This was the second time the show had been staged at the Auction Mart, only a five to ten minutes walk from the town centre and with excellent parking facilities. Yet again, the dedication of the local team was illustrated: they had changed over 300 light bulbs to improve the hall illumination!
The Forrest Medal (Best in Show) was awarded to Alan Furness for a very substantial half-pot of Crocus tournefortii, one of the very few species whose flowers remain open whatever the hour and whatever the weather. The original corms had been obtained some 25 years ago from Kath Dryden, early on producing a white-flowered individual among the typical lilac-flowered remainder. This caused a rush of blood until the penny dropped that a stray Crocus boryi had been included in the original purchase. That said, a genuine recent listing of a white form can be traced to Germany. The bulbs are grown in a John Innes No.3/coarse sand mix and repotted every second year. Incidentally, the Crocus boryi mentioned above was shown in another class and received a Certificate of Merit.
Continued enthusiasm for dwarf conifers helps supplement flowering plants at our shows and a fine example of Tsuga canadensis ‘Abbott’s Pygmy’ was tabled by Bob Worsley. This was discovered in 1933 on the west bank of the Winooski River, to the north of Richmond, Vermont. Often identified in the trade under the illegitimate name “Pygmaea”, it is distinct from but also occasionally confused with ‘Abbott’s Dwarf’.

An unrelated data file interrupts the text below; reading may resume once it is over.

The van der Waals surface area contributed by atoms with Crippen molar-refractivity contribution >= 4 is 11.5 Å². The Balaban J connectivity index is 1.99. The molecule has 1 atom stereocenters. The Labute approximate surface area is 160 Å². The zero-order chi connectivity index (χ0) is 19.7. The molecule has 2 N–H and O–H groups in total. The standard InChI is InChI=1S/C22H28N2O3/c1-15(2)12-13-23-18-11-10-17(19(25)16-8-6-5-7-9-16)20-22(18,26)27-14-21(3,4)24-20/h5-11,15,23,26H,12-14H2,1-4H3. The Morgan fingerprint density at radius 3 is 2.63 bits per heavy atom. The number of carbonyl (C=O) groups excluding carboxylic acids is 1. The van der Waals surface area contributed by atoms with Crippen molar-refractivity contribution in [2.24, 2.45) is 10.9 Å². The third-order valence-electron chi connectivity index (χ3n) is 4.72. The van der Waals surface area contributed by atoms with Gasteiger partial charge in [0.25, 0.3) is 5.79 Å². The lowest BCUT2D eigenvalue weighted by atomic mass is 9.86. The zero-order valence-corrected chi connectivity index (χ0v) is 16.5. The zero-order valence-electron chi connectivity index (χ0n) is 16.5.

In the rare in cultivation class, Bob & Rannveig Wallis showed the shy-flowered Narcissus elegans, while your reporter entered Sternbergia clusiana, the largest-flowered member of the genus from southern Turkey to Israel and thence to Iran: a clue to cultivation, for it demands a hot summer baking with minimal moisture. They also staged a raspberry-pink Cyclamen rohlfsianum (a unique white form has occurred in cultivation but the present progress is unclear) and a well-flowered pot of Colchicum cupanii subsp. glossophyllum, new records for which have been recorded in coastal Montenegro (to the north-west of its Greek and Albanian locales).
John Bunn exhibited a large cushion of Tetraneuris acaulis, originating from NW America and habitually found on shale: in order to flower well, it requires a position in full sun.
Further Certificates of Merit were given to the Wallis’ Cyclamen hederifolium subsp. crassifolium, their aforementioned C. rohlfsianum and John Dixon’s Dionysia esfandiarii.
Author: Dave Riley
Photographer: Peter Maguire